News Interview on Rising Crime Disrupted by Gunfire

News Interview on Rising Crime Disrupted by Gunfire

( – In September 2022, kindergarten teacher Eliza Fletcher went for her usual run in Memphis, Tennessee. Days later, the police discovered her remains; she died from a gunshot wound to the head. The horrific crime pushed the city into the spotlight, and months after the beloved mother of two died, the violence in the Birthplace of Rock n’ Roll remains an issue, and that was demonstrated in a recent interview gone wrong.

On May 23, reporters with ABC 24 in Memphis were interviewing a woman named Yolanda Cooper Sutton about a plan to put a curfew in place for teenagers in order to reduce crime at a city park. She was in the middle of spelling her name for the news crew when a barrage of shots rang out. The woman immediately dropped to the ground.

Sutton calmly told the news crew to “get down.” She continued, “Just stay down and get down.”

The reporter was afraid after hearing the gunshots, but Sutton did her best to comfort him, saying, “It’s OK, James […] Thank you, Father, for the blood of Jesus.”

Richard Ransom, an anchor for the station, described what happened to the audience later. He said the police were notified about the shooting right away.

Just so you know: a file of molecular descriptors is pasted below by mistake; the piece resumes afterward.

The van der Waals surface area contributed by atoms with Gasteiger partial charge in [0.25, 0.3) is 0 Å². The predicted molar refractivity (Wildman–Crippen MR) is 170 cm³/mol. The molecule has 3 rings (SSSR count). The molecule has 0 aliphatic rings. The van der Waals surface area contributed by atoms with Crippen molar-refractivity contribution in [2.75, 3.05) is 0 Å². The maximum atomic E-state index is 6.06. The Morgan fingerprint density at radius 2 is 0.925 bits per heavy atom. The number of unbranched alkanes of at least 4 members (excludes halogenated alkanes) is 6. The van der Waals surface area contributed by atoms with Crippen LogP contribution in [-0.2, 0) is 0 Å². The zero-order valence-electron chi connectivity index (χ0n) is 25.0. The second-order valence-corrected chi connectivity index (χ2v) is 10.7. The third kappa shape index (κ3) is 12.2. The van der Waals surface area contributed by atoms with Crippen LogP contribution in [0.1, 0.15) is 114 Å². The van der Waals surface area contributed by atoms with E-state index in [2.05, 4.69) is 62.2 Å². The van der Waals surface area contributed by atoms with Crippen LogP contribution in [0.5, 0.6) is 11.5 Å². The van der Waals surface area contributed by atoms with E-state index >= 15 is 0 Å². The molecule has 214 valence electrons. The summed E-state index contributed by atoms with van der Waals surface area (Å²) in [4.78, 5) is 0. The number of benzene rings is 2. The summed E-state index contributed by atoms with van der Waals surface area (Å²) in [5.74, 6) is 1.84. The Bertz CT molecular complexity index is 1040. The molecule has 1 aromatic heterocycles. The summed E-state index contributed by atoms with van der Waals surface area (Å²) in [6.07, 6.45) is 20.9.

In April, the Memphis and Shelby County Crime Commission and the University of Memphis reported an upward trend in many crimes. Thefts, including vehicles, were up 42% in Shelby County and 43% in Memphis.

Memphis police reported 81 murders in the first three months of 2023. There were 60 in the same period in 2022. Rapes were up 41%, major violent crime was up 60%, and it was up 52% in Shelby County. More than 70% of the violent crimes carried out involve guns.

Crime Commission Board Chairman Ben Adams told News Channel 3 there’s a “concern over the level of the brazenness” of the city’s juvenile crimes.

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